State by state, the report found that Queensland is the most successful jurisdiction in its delivery of quality music education, with around 85-90 per cent of government schools staffed with primary music specialist teachers and an Instrumental Music Program that has been boosted by $14.4m in additional funding over the next three years. The report observes that Tasmania has also been successful in assigning primary music specialists to almost all its schools.

However, other states have fared less well or have fallen well behind. The state-run NSW music curriculum, for example, “has not undergone a significant revision since the implementation of the Australian Curriculum in 2015”. In Victoria, efforts to improve music education “are still small and non-systemic” despite some positive recent funding initiatives. In Western Australia, the Instrumental Music Program there is described as “poor” in its reach outside metropolitan areas, while South Australia’s 10-year music education strategy is still yet to turn around a “crisis in the quality of music education”. The Northern Territory suffers from teacher turnover and a shortage of professional development opportunities.

The report focuses all its attention on the primary school level, where it says the most formative music education needs to take place, and it makes pointed comparisons between government-run schools and those in the Catholic and independent sector. It finds that the latter by and large offer high-quality music education. Comparisons are also made with Finland and Canada, showing that those countries outperform Australia in many respects such as curriculum delivery, workforce specialisation and resourcing.

Clearly there is much work to do. One of the main areas the report identifies is the need to increase the number and frequency of music classes taught in public schools. “The common result is one hour, once a week for one term in each school year”, it says, which makes it “impossible to reach the achievements standard” set by the Australian Curriculum.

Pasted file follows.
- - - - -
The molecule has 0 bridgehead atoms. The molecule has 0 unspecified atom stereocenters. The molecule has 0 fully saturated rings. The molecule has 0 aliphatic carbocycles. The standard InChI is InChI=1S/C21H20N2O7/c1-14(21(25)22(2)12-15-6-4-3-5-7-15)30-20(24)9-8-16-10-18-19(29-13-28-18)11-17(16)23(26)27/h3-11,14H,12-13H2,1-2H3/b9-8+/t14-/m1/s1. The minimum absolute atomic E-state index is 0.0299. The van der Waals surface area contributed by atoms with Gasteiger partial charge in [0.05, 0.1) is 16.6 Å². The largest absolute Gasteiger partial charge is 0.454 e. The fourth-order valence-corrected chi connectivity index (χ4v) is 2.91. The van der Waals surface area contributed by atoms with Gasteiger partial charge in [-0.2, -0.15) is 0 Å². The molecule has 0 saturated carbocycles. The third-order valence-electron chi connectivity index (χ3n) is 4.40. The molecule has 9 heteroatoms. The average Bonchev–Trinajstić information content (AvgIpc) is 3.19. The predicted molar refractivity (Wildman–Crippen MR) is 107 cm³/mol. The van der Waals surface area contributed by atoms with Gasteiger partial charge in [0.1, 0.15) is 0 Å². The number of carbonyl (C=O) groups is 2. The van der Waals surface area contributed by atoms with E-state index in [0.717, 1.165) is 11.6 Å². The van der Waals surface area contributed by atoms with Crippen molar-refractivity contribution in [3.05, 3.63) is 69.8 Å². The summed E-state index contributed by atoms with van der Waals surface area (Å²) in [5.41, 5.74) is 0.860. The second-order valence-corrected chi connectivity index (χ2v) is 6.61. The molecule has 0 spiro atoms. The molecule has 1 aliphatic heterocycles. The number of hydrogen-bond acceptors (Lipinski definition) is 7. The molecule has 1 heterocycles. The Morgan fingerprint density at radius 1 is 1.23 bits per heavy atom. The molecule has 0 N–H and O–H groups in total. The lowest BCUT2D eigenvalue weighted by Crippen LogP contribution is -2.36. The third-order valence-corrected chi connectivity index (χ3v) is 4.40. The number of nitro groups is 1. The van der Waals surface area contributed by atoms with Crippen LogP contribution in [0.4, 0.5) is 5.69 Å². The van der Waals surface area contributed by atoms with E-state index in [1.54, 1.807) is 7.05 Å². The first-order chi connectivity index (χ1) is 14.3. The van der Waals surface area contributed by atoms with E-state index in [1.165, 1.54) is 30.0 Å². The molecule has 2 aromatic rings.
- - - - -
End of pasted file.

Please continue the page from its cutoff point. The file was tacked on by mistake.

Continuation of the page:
The report finds that the responsibility for teaching most early childhood music is given to generalist early childhood teachers, rather than teachers equipped with music specialisations, and that only a small number of schools have the latter on staff. Furthermore, the standards of music specialisations are varied.

Music Education: A Sound Investment makes compelling reading. It gains its data from interviews with industry experts who are not only in education and music education but also in music organisations, research and philanthropy. It is backed up by an extensive array of research.

Meanwhile, Collins’ book, The Music Advantage, is a welcome addition to any teacher’s or parent’s library. Indeed it is destined to become the go-to source for all who are wanting to know the scientific reasons why learning music has so many flow-on benefits from infancy through to the teens and adulthood. It is a sophisticated book that weaves in the latest research whilst being easy to read. Its tone is conversational and approachable.

Drawing on her own neuromusical research and the work of many other experts, Collins starts with the proposition that sound is a natural part of a child’s life right from birth, and that music is integral to the processes of learning language, expanding social connections and gaining maturity. Each chapter deals with a different phase of a child’s life and the particular ways music acts as a powerful agent in the development of self.

There is much of interest. Along the way, one learns why babies prefer song over speech, why learning musical notation is important, how music helps stretch attention spans, and why Venezuela’s Il Sistema has been so successful.

The book is uniquely valuable for all readers who might have heard the “music is good for children” but wants to know why and how.